The hopeful and loving side of humanity was shown not in the obvious ways. But in the way that Liesel and Rudy always stood by each other no matter what even while throwing insults at each other. In the way that Hans embraced a girl as his own daughter without question. In the way that the mayor's wife indirectly gave Liesel her most treasured possessions and, eventually, a safe place to grow up. In the way that a little German girl connected with the Jewish young man hiding in her basement and created a bond of souls that surpassed words (though ironically created by words themselves through books).

And although the subject of this book was very heavy and dark, there were moments that made me laugh. Not because the circumstances were funny, but because of the things the characters would say in such circumstances. For example, after Liesel and Rudy steal a plate of cookies, their most pressing thought is, "What are we going to do with the plate?"

But there are 2 lines in this book that are so profound and will stay with me forever. The first line serves as a wonderful example of how artfully Markus Zusak wrote this story. The book is narrated by death and at one point death says, "It kills me sometimes, how people die." What an interesting and ironic line. Even death itself can be shocked at how people die. I would like to think that if death was a personified being, he really would say something like that.

The second line is the last line of the book. We readers are concluded with death's last note, "I am haunted by humans." As this beautiful, tragic tale comes to an end, I too am haunted by humans--the characters of this story.

Read this book.
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on March 21, 2015
Outstanding and Haunting Story of a young girl in Nazi Germany. I won't discuss the content, only how the book is told from the point of view of Death. I enjoyed watching the author's video here on amazon. I read the book a few years ago and I kept the book. Most fiction books I donate to my library or turn them to a consignment store. As a WWII biographer, I have a comprehensive library of books that I won't give up - this book is one of them. In my travels in Germany, I've listened to many stories of German veterans and their families and friends. If you can even get people to talk that is. I don't insist, but the horror of war still lurks. The horror of destruction of all that one has built - safety in homes - safety in trusting one's police - trusting in one's government - this didn't exist in Nazi Germany. It was Fear, prevalent fear. An incredible book in a story that I'll never forget.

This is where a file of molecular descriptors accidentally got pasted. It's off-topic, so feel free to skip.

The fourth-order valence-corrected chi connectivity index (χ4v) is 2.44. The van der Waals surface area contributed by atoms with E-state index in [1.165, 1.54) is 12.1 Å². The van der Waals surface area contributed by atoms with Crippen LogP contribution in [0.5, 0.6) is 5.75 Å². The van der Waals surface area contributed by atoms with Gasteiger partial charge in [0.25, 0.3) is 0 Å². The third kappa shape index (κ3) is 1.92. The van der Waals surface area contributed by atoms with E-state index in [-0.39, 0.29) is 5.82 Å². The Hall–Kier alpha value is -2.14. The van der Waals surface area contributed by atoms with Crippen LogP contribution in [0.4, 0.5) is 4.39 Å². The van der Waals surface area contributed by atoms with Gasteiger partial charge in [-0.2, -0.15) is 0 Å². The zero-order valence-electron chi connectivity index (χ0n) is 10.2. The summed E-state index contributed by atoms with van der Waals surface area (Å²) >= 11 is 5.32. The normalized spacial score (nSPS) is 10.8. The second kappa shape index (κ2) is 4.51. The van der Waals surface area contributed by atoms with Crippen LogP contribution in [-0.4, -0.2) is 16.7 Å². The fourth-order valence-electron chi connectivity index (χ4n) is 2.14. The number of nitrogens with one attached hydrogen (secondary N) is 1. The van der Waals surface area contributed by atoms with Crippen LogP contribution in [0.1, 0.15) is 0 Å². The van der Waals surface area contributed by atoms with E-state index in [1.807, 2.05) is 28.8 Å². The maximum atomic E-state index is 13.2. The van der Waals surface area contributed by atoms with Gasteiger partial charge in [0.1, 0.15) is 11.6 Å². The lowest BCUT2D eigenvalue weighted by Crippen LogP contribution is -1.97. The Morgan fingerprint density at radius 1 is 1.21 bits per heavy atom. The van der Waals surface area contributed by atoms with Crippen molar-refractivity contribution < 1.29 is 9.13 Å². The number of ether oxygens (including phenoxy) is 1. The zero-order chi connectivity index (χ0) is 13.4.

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on January 10, 2014
I blame THE BOOK THIEF for stalling my reading. After I finished, I just couldn’t get into anything else. Nothing had the passion, heart, perspective, and “umph” that THE BOOK THIEF has. (Thankfully, THE ART OF RACING THE RAIN got me back on track.)

There is no shortage of holocaust-themed books. Really, there’s no shortage of excellent holocaust-themed books (Anne Frank, The Boy in the Striped Pajamas, The Pianist, Night, and Maus are just some of the amazing books on the subject). However, THE BOOK THIEF must be added to the list of greatness. This book provides a unique perspective by giving Death the role of narrator. Throughout the book, we are given the perspectives of Communists, children, Germans, and Jews. It makes it a well-rounded journey.

There will be tears, some sad, some happy.

I wanted to wait until I saw the movie to write this book review, but I still haven’t seen it yet. I heard it’s great, but just from what I’ve seen in the movie trailers, many key ingredients have been changed. Without giving away too many spoilers, the relationship between the young girl and young boy aren’t quite the same, mostly in regards to the knowledge exchanged between them.

PROS: amazing read—500 pages flew by
CONS: hard to enjoy other books after this one
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on May 15, 2017